Date: 
Tuesday 23 May 2017
Image: 

Twenty years ago this week, the Australian Human Rights Commission tabled in Federal Parliament a report into the forced removal of Aboriginal and Torres Strait Islander children from their families.

Between one in three and one in ten Indigenous children were forcibly removed from their families and communities between 1910 and 1970, the Bringing Them Home report found.

Those findings remains significant because many Aboriginal and Torres Strait Islander families continue to experience trauma as a result of past state and territory government policies to remove children from their families.

The National Inquiry into the Separation of Aboriginal and Torres Strait Islander Children from their Families informed the Bringing Them Home report. The inquiry heard from 500 Aboriginal and Torres Strait Islander people, as well as from Indigenous organisations, foster parents, state and territory government representatives, church representatives and former mission employees.

The Bringing Them Home report, tabled in Parliament on 27 May 1997, includes 54 recommendations to support healing and reconciliation for the Stolen Generations, their families and the Australian public.

The family traumas reflected in that report continue to affect members of the Stolen Generation and their successors.

“Understanding the intergenerational impact of child removal is critical to addressing contemporary issues for our people,” said Aboriginal and Torres Strait Islander Social Justice Commissioner June Oscar.

“The overrepresentation of Aboriginal and Torres Strait Islander children in the out-of- home-care system is directly related to the trauma experienced by the Stolen Generations.

“Aboriginal and Torres Strait Islander children are 9.5 times more likely than non-Indigenous children to be in out-of-home-care and the trend is accelerating.

“The out-of-home-care system is often a fast track for our children and young people to enter into the justice system. We need to reverse this trend.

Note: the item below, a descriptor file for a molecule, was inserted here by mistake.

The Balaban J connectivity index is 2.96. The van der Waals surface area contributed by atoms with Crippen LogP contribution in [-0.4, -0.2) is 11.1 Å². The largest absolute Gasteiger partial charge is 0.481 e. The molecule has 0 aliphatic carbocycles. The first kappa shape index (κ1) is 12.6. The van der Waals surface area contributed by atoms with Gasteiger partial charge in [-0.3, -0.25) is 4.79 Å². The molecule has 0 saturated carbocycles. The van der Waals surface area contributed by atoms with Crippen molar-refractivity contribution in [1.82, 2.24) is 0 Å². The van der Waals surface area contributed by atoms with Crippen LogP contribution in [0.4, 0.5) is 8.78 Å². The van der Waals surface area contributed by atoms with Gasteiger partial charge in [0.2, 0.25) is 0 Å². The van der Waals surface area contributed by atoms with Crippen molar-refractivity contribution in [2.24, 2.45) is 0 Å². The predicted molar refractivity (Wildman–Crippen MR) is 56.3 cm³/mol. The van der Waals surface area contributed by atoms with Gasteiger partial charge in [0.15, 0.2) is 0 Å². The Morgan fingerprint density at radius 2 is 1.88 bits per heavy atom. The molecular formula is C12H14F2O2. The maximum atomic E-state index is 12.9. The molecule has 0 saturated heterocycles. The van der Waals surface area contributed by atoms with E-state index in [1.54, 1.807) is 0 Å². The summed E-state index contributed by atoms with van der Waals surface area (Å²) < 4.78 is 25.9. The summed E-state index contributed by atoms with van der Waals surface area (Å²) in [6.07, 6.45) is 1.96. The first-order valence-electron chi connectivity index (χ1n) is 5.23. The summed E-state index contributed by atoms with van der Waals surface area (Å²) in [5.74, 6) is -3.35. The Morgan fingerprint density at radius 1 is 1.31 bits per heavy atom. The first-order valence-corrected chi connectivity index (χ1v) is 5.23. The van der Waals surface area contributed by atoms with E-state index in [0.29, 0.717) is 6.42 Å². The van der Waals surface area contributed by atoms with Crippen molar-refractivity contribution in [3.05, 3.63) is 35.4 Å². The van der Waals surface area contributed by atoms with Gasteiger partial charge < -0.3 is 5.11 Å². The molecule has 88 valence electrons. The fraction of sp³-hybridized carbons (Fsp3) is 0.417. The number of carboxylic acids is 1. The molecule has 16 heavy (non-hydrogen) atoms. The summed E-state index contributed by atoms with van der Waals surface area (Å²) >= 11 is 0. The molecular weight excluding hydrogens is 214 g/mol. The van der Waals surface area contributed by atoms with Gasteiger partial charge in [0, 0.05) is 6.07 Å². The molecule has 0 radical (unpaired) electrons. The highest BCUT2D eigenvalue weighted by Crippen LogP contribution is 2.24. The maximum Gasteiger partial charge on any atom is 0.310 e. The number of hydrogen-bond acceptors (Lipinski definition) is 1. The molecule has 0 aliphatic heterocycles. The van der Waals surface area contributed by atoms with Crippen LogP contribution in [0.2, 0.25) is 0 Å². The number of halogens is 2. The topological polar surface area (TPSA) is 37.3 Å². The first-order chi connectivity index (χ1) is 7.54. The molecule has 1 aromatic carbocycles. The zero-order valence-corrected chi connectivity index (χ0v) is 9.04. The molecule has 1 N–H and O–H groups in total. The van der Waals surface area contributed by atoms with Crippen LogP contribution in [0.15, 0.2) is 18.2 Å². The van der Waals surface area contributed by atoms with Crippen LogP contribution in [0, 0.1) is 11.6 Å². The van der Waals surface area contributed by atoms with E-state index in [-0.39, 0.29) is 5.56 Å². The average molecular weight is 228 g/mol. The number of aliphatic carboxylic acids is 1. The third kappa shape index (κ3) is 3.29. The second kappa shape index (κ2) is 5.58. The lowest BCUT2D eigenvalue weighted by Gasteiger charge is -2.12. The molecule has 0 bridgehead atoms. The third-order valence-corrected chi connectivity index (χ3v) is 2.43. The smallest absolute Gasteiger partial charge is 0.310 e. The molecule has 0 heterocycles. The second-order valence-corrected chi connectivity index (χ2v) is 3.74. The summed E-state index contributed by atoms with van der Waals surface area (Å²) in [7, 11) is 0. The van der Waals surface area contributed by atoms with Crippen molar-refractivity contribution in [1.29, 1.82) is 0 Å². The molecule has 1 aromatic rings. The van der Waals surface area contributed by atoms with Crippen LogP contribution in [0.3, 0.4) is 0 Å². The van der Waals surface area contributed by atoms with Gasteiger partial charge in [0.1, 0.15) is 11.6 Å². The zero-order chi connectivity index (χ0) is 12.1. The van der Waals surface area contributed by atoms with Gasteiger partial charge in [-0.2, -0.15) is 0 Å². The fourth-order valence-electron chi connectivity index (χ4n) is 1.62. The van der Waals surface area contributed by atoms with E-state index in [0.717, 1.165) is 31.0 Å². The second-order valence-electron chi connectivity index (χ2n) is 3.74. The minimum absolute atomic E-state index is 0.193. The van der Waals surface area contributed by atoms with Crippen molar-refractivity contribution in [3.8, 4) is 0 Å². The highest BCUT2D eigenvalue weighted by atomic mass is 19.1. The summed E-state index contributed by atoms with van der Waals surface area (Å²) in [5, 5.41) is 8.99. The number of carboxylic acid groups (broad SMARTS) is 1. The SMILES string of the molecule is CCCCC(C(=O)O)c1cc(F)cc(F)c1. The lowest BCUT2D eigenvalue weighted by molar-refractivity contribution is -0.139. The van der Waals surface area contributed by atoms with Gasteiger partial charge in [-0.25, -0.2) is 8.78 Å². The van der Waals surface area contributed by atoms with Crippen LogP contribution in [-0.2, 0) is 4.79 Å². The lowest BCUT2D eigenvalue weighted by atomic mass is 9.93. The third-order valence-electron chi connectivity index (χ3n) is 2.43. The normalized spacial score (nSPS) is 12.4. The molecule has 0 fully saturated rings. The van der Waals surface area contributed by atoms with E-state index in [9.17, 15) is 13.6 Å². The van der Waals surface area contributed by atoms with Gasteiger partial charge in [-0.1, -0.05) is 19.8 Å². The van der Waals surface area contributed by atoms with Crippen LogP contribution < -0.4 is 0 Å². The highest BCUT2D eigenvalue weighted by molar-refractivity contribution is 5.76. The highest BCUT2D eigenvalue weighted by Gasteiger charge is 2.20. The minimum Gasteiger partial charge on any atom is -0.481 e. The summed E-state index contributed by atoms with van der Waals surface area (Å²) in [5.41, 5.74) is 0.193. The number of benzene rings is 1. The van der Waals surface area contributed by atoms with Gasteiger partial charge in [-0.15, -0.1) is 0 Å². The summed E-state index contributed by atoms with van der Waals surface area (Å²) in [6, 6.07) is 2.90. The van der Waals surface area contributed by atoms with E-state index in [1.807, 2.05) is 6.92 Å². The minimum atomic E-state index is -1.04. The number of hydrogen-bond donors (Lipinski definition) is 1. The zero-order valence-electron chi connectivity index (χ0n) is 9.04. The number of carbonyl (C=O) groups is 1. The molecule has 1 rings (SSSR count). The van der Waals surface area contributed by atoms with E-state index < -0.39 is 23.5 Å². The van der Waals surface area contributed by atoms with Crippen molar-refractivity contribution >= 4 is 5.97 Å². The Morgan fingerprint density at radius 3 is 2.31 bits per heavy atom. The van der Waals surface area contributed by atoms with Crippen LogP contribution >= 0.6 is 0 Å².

“We can do this be ensuring our people are meaningfully engaged in decision-making, and by paying closer attention to the work being done by Aboriginal-controlled health organisations to make families safer and to keep families together.

“There is no doubt in my mind that we need to focus on adequate funding, prevention and accountability measures to support our families,” Commissioner Oscar said.

A new report released this week by the Healing Foundation outlines four priorities to achieve long-term change. Bringing Them Home, 20 Years On, urges the Federal Government to:

• Conduct a comprehensive needs analysis to inform the delivery of more effective services for Stolen Generations members

• Establish a national scheme for reparations to ensure equal access to financial redress and culturally appropriate healing services,

• Co-ordinate compulsory training around Stolen Generations trauma so that the organisations working with Aboriginal and Torres Strait Islander communities are better equipped to provide effective and appropriate services.

• Initiate a comprehensive study of intergenerational trauma and how to tackle it.

Later this year, the Australian Human Rights Commission will launch an updated version of its Bringing Them Home schools resource, mapped to the Australian school curriculum.

Photo: Prime Minister Malcolm Turnbull with members of the Stolen Generations, for the release of Bringing Them Home, 20 Years On. Courtesy @NACCHO Australia.